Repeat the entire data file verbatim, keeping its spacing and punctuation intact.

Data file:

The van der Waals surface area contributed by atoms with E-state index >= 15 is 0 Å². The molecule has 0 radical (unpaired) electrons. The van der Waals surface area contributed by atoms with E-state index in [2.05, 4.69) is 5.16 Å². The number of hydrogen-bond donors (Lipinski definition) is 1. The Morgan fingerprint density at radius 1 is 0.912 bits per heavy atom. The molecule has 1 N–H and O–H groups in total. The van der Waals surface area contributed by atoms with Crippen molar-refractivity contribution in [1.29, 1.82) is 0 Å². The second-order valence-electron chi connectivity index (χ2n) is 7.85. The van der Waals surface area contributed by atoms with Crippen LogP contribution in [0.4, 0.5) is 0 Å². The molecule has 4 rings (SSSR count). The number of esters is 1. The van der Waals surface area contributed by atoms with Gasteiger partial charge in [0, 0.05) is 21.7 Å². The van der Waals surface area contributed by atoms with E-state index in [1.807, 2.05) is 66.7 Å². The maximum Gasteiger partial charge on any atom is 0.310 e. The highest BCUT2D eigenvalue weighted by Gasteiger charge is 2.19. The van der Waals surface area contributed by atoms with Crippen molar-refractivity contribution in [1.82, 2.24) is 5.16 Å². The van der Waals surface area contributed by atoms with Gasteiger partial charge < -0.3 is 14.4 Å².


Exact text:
The van der Waals surface area contributed by atoms with E-state index >= 15 is 0 Å². The molecule has 0 radical (unpaired) electrons. The van der Waals surface area contributed by atoms with E-state index in [2.05, 4.69) is 5.16 Å². The number of hydrogen-bond donors (Lipinski definition) is 1. The Morgan fingerprint density at radius 1 is 0.912 bits per heavy atom. The molecule has 1 N–H and O–H groups in total. The van der Waals surface area contributed by atoms with Crippen molar-refractivity contribution in [1.29, 1.82) is 0 Å². The second-order valence-electron chi connectivity index (χ2n) is 7.85. The van der Waals surface area contributed by atoms with Crippen LogP contribution in [0.4, 0.5) is 0 Å². The molecule has 4 rings (SSSR count). The number of esters is 1. The van der Waals surface area contributed by atoms with Gasteiger partial charge in [0, 0.05) is 21.7 Å². The van der Waals surface area contributed by atoms with E-state index in [1.807, 2.05) is 66.7 Å². The maximum Gasteiger partial charge on any atom is 0.310 e. The highest BCUT2D eigenvalue weighted by Gasteiger charge is 2.19. The van der Waals surface area contributed by atoms with Crippen molar-refractivity contribution in [1.82, 2.24) is 5.16 Å². The van der Waals surface area contributed by atoms with Gasteiger partial charge < -0.3 is 14.4 Å².